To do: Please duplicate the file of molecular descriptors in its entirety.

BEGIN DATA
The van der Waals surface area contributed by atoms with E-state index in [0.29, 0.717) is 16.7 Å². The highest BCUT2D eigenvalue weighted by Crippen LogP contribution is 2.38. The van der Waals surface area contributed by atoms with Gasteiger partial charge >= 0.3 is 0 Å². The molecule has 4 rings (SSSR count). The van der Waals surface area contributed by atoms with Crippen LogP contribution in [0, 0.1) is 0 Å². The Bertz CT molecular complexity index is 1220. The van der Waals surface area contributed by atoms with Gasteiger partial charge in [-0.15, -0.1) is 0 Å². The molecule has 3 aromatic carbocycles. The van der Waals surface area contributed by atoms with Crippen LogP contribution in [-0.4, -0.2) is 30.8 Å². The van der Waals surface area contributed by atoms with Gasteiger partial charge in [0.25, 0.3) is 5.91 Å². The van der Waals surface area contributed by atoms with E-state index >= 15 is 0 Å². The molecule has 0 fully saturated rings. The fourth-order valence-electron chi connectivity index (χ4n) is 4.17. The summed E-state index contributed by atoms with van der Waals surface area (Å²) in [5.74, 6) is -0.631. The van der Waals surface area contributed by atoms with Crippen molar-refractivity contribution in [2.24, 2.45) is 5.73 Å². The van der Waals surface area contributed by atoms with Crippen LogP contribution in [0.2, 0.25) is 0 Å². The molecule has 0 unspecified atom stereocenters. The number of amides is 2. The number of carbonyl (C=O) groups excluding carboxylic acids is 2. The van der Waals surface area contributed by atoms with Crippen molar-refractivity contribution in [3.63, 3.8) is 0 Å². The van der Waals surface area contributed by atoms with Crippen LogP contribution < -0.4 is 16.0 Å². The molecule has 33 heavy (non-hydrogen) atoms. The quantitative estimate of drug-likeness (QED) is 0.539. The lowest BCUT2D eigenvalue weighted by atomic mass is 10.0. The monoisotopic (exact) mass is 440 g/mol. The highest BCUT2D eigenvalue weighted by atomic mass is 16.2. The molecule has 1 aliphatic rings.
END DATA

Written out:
The van der Waals surface area contributed by atoms with E-state index in [0.29, 0.717) is 16.7 Å². The highest BCUT2D eigenvalue weighted by Crippen LogP contribution is 2.38. The van der Waals surface area contributed by atoms with Gasteiger partial charge >= 0.3 is 0 Å². The molecule has 4 rings (SSSR count). The van der Waals surface area contributed by atoms with Crippen LogP contribution in [0, 0.1) is 0 Å². The Bertz CT molecular complexity index is 1220. The van der Waals surface area contributed by atoms with Gasteiger partial charge in [-0.15, -0.1) is 0 Å². The molecule has 3 aromatic carbocycles. The van der Waals surface area contributed by atoms with Crippen LogP contribution in [-0.4, -0.2) is 30.8 Å². The van der Waals surface area contributed by atoms with Gasteiger partial charge in [0.25, 0.3) is 5.91 Å². The van der Waals surface area contributed by atoms with E-state index >= 15 is 0 Å². The molecule has 0 fully saturated rings. The fourth-order valence-electron chi connectivity index (χ4n) is 4.17. The summed E-state index contributed by atoms with van der Waals surface area (Å²) in [5.74, 6) is -0.631. The van der Waals surface area contributed by atoms with Crippen molar-refractivity contribution in [2.24, 2.45) is 5.73 Å². The van der Waals surface area contributed by atoms with Crippen LogP contribution in [0.2, 0.25) is 0 Å². The molecule has 0 unspecified atom stereocenters. The number of amides is 2. The number of carbonyl (C=O) groups excluding carboxylic acids is 2. The van der Waals surface area contributed by atoms with Crippen molar-refractivity contribution in [3.63, 3.8) is 0 Å². The van der Waals surface area contributed by atoms with Crippen LogP contribution < -0.4 is 16.0 Å². The molecule has 33 heavy (non-hydrogen) atoms. The quantitative estimate of drug-likeness (QED) is 0.539. The lowest BCUT2D eigenvalue weighted by atomic mass is 10.0. The monoisotopic (exact) mass is 440 g/mol. The highest BCUT2D eigenvalue weighted by atomic mass is 16.2. The molecule has 1 aliphatic rings.